Mark W. McFarland, DO
As a busy spine surgeon, I routinely perform Lumbar Spine Fusion surgery. In this article, I will discuss this procedure and how it is used to improve function and relieve pain in patients with certain spinal conditions.
The lumbar spine is made up of five bone segments, called vertebra, which extend from the thoracic (middle spine) to the sacral spine. These bones carry most of a person’s body weight and comprise the skeletal structure of the lower spine. Intervertebral discs, which provide shock absorption and assist with motion, are situated between the vertebra.
Issues in the lumbar spine can be caused by various conditions, such as:
- Spondylolisthesis (slipped bone)
- Spondylosis (arthritis)
- Spinal stenosis (narrowing of the spinal canal)
- Bulging or herniated spinal disc(s)
- Bone spurs (Osteophytes)
- Traumatic Spinal Injury (accidents, falls, etc.)
- Congenital Misalignment (birth defects)
Whenever the spinal cord or nerves are compressed in the lumbar spine, pain, weakness, numbness or tingling can occur in the buttocks, thighs, calves, feet or toes. The symptoms may be felt on one or both sides of the body. “Drop foot” (dragging of the toes when walking), and difficulty walking or standing may also occur. Bladder or bowel incontinence or constipation also may be reported. If the spinal nerves are impinged too much or for an extended time without treatment, the symptoms may become permanent.
Depending on the severity of the patient’s symptoms and disability, I typically try conservative treatment options first. These include Physical Therapy, oral or injected steroids, muscle relaxants or nerve calming medications, behavioral and activity modifications, and sometimes bracing or the use of assistive devices. Surgical intervention is considered after conservative treatment fails to provide symptom relief and return of function.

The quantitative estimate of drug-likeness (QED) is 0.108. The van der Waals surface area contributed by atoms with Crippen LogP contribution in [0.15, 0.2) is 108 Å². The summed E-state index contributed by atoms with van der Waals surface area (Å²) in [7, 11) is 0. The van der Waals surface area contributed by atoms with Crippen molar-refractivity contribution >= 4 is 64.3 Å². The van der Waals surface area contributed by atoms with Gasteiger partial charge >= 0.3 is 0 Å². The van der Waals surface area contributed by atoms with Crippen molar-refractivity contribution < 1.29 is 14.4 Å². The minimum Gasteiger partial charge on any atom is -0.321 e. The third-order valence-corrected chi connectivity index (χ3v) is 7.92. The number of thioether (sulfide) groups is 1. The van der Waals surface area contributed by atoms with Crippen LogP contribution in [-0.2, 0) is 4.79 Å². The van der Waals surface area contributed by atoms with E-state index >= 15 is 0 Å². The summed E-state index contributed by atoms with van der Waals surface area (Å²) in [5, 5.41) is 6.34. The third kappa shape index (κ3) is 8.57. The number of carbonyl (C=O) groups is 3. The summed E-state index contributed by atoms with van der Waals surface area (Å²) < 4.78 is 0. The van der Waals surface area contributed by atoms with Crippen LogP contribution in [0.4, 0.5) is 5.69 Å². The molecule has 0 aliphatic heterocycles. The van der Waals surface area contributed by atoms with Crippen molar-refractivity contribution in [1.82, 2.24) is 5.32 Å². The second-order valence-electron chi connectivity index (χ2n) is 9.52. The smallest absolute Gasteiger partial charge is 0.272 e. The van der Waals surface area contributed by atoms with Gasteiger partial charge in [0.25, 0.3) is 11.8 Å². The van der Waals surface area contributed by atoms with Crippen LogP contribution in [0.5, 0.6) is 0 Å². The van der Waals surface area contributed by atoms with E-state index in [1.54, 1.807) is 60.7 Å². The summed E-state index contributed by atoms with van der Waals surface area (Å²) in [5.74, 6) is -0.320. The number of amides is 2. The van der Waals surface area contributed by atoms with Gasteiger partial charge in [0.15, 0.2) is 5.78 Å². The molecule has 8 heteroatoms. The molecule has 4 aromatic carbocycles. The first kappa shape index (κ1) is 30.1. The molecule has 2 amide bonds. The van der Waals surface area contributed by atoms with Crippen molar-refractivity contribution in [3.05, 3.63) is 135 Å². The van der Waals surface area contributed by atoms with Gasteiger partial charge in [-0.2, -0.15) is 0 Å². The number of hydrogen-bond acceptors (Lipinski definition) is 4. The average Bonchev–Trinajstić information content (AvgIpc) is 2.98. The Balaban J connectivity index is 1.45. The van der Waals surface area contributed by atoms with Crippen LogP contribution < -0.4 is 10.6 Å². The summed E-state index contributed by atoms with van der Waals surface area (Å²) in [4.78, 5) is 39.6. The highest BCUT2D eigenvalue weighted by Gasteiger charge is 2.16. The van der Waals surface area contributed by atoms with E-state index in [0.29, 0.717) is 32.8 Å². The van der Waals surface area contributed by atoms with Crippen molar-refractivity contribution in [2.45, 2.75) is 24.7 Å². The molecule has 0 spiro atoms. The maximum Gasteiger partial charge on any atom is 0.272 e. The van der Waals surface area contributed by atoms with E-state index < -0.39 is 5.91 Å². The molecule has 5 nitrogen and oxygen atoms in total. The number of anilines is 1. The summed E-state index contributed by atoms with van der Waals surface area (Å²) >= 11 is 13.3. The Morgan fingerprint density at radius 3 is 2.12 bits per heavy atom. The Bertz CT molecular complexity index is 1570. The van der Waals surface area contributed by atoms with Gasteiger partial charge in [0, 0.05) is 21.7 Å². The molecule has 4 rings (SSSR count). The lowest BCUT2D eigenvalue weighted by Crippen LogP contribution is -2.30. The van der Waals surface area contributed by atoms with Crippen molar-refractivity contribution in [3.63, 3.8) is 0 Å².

Your lumbar fusion surgery may be performed with an incision through the front (anterior) or the back (posterior) of your body so that your surgeon can gain access to your spine. There are specific clinical considerations for the use of either approach during surgery. Depending on the severity of your problem and how many levels must be fused, you may have your surgery as an outpatient or may be required to spend a night in the hospital.
Lumbar fusion surgery begins with removal of the injured or degenerative spinal disc between the vertebrae. Then I insert cadaver bone, your own bone, or a biologic bone substitute in the place where the disc used to be. Then I stabilize the lower back vertebra with plates, screws and/or rods. In time, the inserted bone or bone substitute will grow or fuse into your own bone. The fused level of the spine is unable to move; however, the levels above and below will move as they normally do.
Recovery time from Lumbar Spine Fusion varies, but you can expect to be at home resting for at least two weeks. Post-surgical discomfort will be managed with prescription pain medication, Tylenol and rest. I often send a Home Health Nurse and Physical Therapist to your home for several visits while you recuperate, to ensure you’re making progress with your recovery. During this period, you’ll be asked to wear your back brace most of the time when not sleeping.
You’ll be scheduled for a follow-up visit with me ten days to two weeks after surgery. At that time, I’ll remove your stitches or staples, review your progress with you and determine what activities can be resumed. Because lumbar spine fusion is a major surgery, you may need more time to heal in order to return to work, driving, etc. Most patients can return to work after four to six weeks of recuperation. You may also be given a prescription for Outpatient Physical Therapy to help you build strength, increase your range of motion and build stamina.
Make an appointment with Dr. McFarland or another OSC provider by clicking the “Request Appointment” button below or by calling (757) 596-1900.